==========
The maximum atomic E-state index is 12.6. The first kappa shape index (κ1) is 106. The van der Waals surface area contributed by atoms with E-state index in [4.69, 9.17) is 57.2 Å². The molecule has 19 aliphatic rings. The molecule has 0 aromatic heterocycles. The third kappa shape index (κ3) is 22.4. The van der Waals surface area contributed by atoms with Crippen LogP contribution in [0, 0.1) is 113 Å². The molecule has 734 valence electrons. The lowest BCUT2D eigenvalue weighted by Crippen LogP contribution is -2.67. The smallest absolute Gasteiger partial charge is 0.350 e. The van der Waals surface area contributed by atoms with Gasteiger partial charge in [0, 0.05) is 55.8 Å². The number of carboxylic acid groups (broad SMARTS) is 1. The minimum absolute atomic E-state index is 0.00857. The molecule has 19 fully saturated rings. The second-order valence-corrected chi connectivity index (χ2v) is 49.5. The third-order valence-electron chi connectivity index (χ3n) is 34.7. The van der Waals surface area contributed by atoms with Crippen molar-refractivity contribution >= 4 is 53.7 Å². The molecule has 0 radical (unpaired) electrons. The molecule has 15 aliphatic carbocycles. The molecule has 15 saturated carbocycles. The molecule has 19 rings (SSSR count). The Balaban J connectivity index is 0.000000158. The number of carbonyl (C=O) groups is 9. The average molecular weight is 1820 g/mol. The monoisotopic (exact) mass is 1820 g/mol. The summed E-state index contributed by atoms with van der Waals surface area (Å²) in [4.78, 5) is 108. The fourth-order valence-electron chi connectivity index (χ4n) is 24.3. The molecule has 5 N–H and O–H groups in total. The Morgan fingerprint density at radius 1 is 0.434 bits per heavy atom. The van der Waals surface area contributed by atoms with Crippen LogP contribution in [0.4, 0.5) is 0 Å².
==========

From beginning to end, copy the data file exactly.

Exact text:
The maximum atomic E-state index is 12.6. The first kappa shape index (κ1) is 106. The van der Waals surface area contributed by atoms with E-state index in [4.69, 9.17) is 57.2 Å². The molecule has 19 aliphatic rings. The molecule has 0 aromatic heterocycles. The third kappa shape index (κ3) is 22.4. The van der Waals surface area contributed by atoms with Crippen LogP contribution in [0, 0.1) is 113 Å². The molecule has 734 valence electrons. The lowest BCUT2D eigenvalue weighted by Crippen LogP contribution is -2.67. The smallest absolute Gasteiger partial charge is 0.350 e. The van der Waals surface area contributed by atoms with Gasteiger partial charge in [0, 0.05) is 55.8 Å². The number of carboxylic acid groups (broad SMARTS) is 1. The minimum absolute atomic E-state index is 0.00857. The molecule has 19 fully saturated rings. The second-order valence-corrected chi connectivity index (χ2v) is 49.5. The third-order valence-electron chi connectivity index (χ3n) is 34.7. The van der Waals surface area contributed by atoms with Crippen molar-refractivity contribution >= 4 is 53.7 Å². The molecule has 0 radical (unpaired) electrons. The molecule has 15 aliphatic carbocycles. The molecule has 15 saturated carbocycles. The molecule has 19 rings (SSSR count). The Balaban J connectivity index is 0.000000158. The number of carbonyl (C=O) groups is 9. The average molecular weight is 1820 g/mol. The monoisotopic (exact) mass is 1820 g/mol. The summed E-state index contributed by atoms with van der Waals surface area (Å²) in [4.78, 5) is 108. The fourth-order valence-electron chi connectivity index (χ4n) is 24.3. The molecule has 5 N–H and O–H groups in total. The Morgan fingerprint density at radius 1 is 0.434 bits per heavy atom. The van der Waals surface area contributed by atoms with Crippen LogP contribution in [0.4, 0.5) is 0 Å².